Over the past year and a half I’ve done time on Form and Function Clinic to try and learn about human movement and tissue health. The reason why I got into this and learning from form and function about physiotherapy was part of just wanting to not be helpless when injured or banged up.
I remember going through heavy training cycles of strength training, peaking, and feeling strong in 2013. But I also felt really banged up, with mild sciatic pain going down my leg. It got me scared. It got me frightened that I would not be able to reach my training goals, my lifetime achievements, because of some stupid injury.
Being more educated on training and the world around, learning more than just your hobby or life and really understanding the nuances of what you do and how it connects to other people, is part of why I wanted to share this on Chronicles of Fitness.
The 12 months that I’ve interned at the clinic, the people I’ve met, and the things that I’ve been exposed to really have changed how I view training.
I don’t think I could have related to someone who did dance, or extreme sports, or rock climbed in the way that I feel now. Looking back, I don’t even think I would have learned about people like Avishek at SBCA Health if it weren’t for the experience (plus countless rehab and movement specialists on social media)
Its amazing to see how movement imitates itself in similar ways across different environments. Things like structural integrity have so much more meaning. (#tensegrity)
Its made me more aware of the LONG game rather than hitting a PR tihs year in the next six months.
It’s like, how can I optimize hitting my pie-in-the-sky goals?
As a clinic, it is pretty awesome.
In a world where clinician and coach is overlapping, this is a place where you find people who are doing just that, broadening their understanding. The owner and the main physio are both certified by the NSCA with a CSCS designation.
If you’re not familiar, that is now a days a cornerstone certification for all strength and conditoiing coaches. Now a clinician has that? That’s bridging the a patient’s care from rehab to post-rehab. Creating more overlap.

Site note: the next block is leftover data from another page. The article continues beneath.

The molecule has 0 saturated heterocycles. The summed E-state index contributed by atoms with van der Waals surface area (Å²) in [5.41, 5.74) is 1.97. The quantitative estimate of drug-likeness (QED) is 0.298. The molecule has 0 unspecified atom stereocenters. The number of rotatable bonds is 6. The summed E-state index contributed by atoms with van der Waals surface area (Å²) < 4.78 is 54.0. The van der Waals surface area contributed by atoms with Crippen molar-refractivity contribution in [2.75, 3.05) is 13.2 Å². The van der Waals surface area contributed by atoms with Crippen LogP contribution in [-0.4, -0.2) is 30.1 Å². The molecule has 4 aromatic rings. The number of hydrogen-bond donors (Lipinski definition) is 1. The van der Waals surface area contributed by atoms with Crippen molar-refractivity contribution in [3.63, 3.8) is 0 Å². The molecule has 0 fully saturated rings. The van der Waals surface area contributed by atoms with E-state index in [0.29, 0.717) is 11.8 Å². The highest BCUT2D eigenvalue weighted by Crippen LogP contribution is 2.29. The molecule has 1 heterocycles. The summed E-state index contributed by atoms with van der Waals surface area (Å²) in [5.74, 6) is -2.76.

And, hearing stories from patients who had gone to less-integrated places, I’m very greatful for my time there. And really, if you’re serious about learningtge ‘why’ behind how certain things work from a tissue and movement perspective,bthen it’s in your best interest to talk with a rehab specialist. If you care anything about longevity and the work it takes to reach big training goals, you’ll do it.
In the end, you’ll be better fit to perform.
Where would I be without the experience?
Now as a REAL reflection of how I’ve grown, I can honestly say, I don’t think I would have been able to maintain a level of longevity in training if I didn’t expose myself to the great people at this clinic.
I don’t think I would have ever through about keeping a balanced plain of motion in my hips. I just remember going to a workshop on hip health back in November 2016 that the clinic had posted. I learned how limited I was in internal rotation in my hips. Actually working on that has really helped bring up my front squat and made my hips feel a hell of a lot better.
Another thing, being concerned about foot health and the lower leg musculature (as well as forearm balance), is something that I would have never thought about two years ago. I don’t even think I would have been able to get a decent bench press if I didn’t have the chance to ask questions about the way the shoulder moves and balances bony structures like the scapula. Moreover, at the clinic, I got to read articles by the NSCA’s strength and conditioning journal and seeing, “Whats the point of all this?” What’s the practical application of research?
I would never have thought myself doing Pallof presses, bottoms up KB variations, banded wall slides, or glute bridges if it weren’t for being at FFClinic. I wouldn’t have even picked up Anatomy Trains without this experience.